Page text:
Google AI: Who Is on First? I Do Not Know. No, No, He Is on Third

April 23, 2024

green-dino_thumb_thumb_thumbThis essay is the work of a dumb dinobaby. No smart software required.

A big reorg has rattled the Googlers. Not only are these wizards candidates for termination, the work groups are squished like the acrylic pour paintings thrilling YouTube crafters.


Image from Vizoli Art via YouTube at

The image might be a representation of Google’s organization, but I am just a dinobaby without expertise in art or thing Googley. Let me give you an example.

I read “Google Consolidates Its DeepMind and Research Teams Amid AI Push” (from the trust outfit itself, Thomson Reuters). The story presents the date as April 18, 2024. I learned:

The search engine giant had merged its research units Google Brain and DeepMind a year back to sharpen its focus on AI development and get ahead of rivals like Microsoft,  a partner of ChatGPT and Sora maker OpenAI.

And who moves? The trust outfit says:

Google will relocate its Responsible AI teams – which focuses on safe AI development – from Research to DeepMind so that they are closer to where AI models are built and scaled, the company said in a blog post.

Ars Technica, which publishes articles without self-identifying with trust. “Google Merges the Android, Chrome, and Hardware Divisions.” That write up channels the acrylic pour approach to management, which Ars Technica describes this way:

Google Hardware SVP Rick Osterloh will lead the new “Platforms and Devices” division. Hiroshi Lockheimer, Google’s previous head of software platforms like Android and ChromeOS, will be headed to “some new projects” at Google.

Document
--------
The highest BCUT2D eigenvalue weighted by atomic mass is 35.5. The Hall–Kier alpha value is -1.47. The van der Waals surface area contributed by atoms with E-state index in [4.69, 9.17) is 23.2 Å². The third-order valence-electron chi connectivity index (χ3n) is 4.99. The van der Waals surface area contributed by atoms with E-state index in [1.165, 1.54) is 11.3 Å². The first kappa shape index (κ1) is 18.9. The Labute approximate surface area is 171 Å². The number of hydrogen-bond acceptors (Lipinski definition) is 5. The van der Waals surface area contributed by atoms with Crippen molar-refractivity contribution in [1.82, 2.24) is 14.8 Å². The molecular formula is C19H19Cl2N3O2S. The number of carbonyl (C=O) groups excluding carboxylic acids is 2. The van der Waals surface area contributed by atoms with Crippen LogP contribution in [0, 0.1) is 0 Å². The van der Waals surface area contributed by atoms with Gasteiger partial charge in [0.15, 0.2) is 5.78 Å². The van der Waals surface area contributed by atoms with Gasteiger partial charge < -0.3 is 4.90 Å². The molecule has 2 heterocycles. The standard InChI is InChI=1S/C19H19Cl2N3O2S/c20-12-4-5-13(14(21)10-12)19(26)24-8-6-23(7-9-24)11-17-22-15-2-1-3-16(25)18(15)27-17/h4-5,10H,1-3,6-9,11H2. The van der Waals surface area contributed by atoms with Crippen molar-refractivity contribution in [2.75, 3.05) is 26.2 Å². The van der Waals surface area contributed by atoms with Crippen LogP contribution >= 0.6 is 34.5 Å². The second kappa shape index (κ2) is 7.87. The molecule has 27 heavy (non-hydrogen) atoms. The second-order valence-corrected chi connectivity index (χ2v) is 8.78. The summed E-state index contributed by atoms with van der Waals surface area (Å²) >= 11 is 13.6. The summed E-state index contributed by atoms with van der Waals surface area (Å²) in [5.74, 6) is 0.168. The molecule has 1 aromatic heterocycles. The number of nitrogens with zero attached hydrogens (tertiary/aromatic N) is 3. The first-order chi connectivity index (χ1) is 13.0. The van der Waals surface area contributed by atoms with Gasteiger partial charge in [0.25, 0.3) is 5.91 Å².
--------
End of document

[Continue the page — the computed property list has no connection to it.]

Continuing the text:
Why? AI, of course.

But who runs this organizational mix up?

One answer appears in an odd little “real” news story from an outfit called Benzinga. “Google’s DeepMind to Lead Unified AI Charge as Company Seeks to Outpace Microsoft.” The write up asserts:

The reorganization will see all AI-related teams, including the development of the Gemini chatbot, consolidated under the DeepMind division led by Demis Hassabis. This consolidation encompasses research, model development, computing resources, and regulatory compliance teams…

I assume that the one big happy family of Googlers will sort out the intersections of AI, research, hardware, app software, smart software, lines of authority, P&L responsibility, and decision making. Based on my watching Google’s antics over the last 25 years, chaos seems to be part of the ethos of the company. One cannot forget that for the AI razzle dazzle, Code Red, and reorganizational acrylic pouring, advertising accounts for about 60 percent of the firm’s financial footstool.

Will Google’s management team be able to answer the question, “Who is on first?” Will the result of the company’s acrylic pour approach to organizational structures yield a YouTube video like this one? The creator Left Brained Artist explains why acrylic paints cracked, come apart, and generally look pretty darned terrible.


Will Google’s pouring units together result in a cracked result? Left Brained Artist’s suggestions may not apply to an online ad company trying to cope with difficult-to-predict competitors like the Zucker’s Meta or the Microsoft clump of AI stealth fighters: OpenAI, Mistral, et al.

Reviewing the information in these three write ups about Google, I will offer several of my unwanted and often irritating observations. Ready?

  1. Comparing the Microsoft AI re-organization to the Google AI re-organization it seems to be that Microsoft has a more logical set up. Judging from the information to which I have access, Microsoft is closing deals for its AI technology with government entities and selected software companies. Microsoft is doing practical engineering drawings; Google is dumping acrylic paint, hoping it will be pretty and make sense.
  2. Google seems to be struggling from a management point of view. We have sit ins, we have police hauling off Googlers, and we have layoffs. We have re-organizations. We have numerous signals that the blue chip consulting approach to an online advertising outfit is a bit unpredictable. Hey, just sell ads and use AI to help you do it without creating 1960s’ style college sophomore sit ins.
  3. Get organized. Make an attempt to answer the question, “Who is on first?

As Abbott and Costello explained:

Costello: Well, all I’m trying to find out is what’s the guy’s name on first base?

Abbott: Oh, no, no. What is on second base?

Costello: I’m not asking you who’s on second.

Abbott: Who’s on first.

Exactly. Just sell online ads.

Stephen E Arnold, April 23, 2024


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